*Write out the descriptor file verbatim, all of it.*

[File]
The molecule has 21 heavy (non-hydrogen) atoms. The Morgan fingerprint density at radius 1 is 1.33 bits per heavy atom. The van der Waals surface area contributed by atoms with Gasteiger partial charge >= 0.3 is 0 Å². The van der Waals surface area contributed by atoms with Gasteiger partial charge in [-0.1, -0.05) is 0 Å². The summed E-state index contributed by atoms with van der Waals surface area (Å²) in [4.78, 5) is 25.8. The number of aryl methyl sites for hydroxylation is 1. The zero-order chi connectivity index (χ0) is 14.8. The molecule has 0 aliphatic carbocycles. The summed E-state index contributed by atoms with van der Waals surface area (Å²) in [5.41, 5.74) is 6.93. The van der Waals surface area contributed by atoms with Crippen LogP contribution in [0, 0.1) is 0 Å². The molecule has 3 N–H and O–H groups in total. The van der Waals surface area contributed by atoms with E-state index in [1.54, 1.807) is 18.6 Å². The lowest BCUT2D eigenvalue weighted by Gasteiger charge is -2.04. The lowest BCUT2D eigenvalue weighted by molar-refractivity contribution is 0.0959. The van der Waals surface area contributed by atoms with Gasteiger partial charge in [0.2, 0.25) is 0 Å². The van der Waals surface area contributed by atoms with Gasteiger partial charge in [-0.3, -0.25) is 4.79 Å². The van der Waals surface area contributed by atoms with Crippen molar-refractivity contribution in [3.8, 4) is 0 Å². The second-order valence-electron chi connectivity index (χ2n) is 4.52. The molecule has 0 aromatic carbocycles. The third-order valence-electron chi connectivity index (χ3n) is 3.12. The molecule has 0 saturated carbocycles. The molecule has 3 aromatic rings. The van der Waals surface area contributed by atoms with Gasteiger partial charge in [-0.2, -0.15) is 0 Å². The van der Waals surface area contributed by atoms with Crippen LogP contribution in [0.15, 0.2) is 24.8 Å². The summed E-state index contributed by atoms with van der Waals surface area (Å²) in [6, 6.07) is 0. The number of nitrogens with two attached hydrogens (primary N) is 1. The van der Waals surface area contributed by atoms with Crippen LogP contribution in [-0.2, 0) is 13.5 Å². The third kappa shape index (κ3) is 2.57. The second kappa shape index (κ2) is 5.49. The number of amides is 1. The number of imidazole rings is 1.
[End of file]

The molecule has 21 heavy (non-hydrogen) atoms. The Morgan fingerprint density at radius 1 is 1.33 bits per heavy atom. The van der Waals surface area contributed by atoms with Gasteiger partial charge >= 0.3 is 0 Å². The van der Waals surface area contributed by atoms with Gasteiger partial charge in [-0.1, -0.05) is 0 Å². The summed E-state index contributed by atoms with van der Waals surface area (Å²) in [4.78, 5) is 25.8. The number of aryl methyl sites for hydroxylation is 1. The zero-order chi connectivity index (χ0) is 14.8. The molecule has 0 aliphatic carbocycles. The summed E-state index contributed by atoms with van der Waals surface area (Å²) in [5.41, 5.74) is 6.93. The van der Waals surface area contributed by atoms with Crippen LogP contribution in [0, 0.1) is 0 Å². The molecule has 3 N–H and O–H groups in total. The van der Waals surface area contributed by atoms with E-state index in [1.54, 1.807) is 18.6 Å². The lowest BCUT2D eigenvalue weighted by Gasteiger charge is -2.04. The lowest BCUT2D eigenvalue weighted by molar-refractivity contribution is 0.0959. The van der Waals surface area contributed by atoms with Gasteiger partial charge in [0.2, 0.25) is 0 Å². The van der Waals surface area contributed by atoms with Gasteiger partial charge in [-0.3, -0.25) is 4.79 Å². The van der Waals surface area contributed by atoms with Crippen molar-refractivity contribution in [3.8, 4) is 0 Å². The second-order valence-electron chi connectivity index (χ2n) is 4.52. The molecule has 0 aromatic carbocycles. The third-order valence-electron chi connectivity index (χ3n) is 3.12. The molecule has 0 saturated carbocycles. The molecule has 3 aromatic rings. The van der Waals surface area contributed by atoms with Gasteiger partial charge in [-0.2, -0.15) is 0 Å². The van der Waals surface area contributed by atoms with Crippen LogP contribution in [0.15, 0.2) is 24.8 Å². The summed E-state index contributed by atoms with van der Waals surface area (Å²) in [6, 6.07) is 0. The number of nitrogens with two attached hydrogens (primary N) is 1. The van der Waals surface area contributed by atoms with Crippen LogP contribution in [-0.2, 0) is 13.5 Å². The third kappa shape index (κ3) is 2.57. The second kappa shape index (κ2) is 5.49. The number of amides is 1. The number of imidazole rings is 1.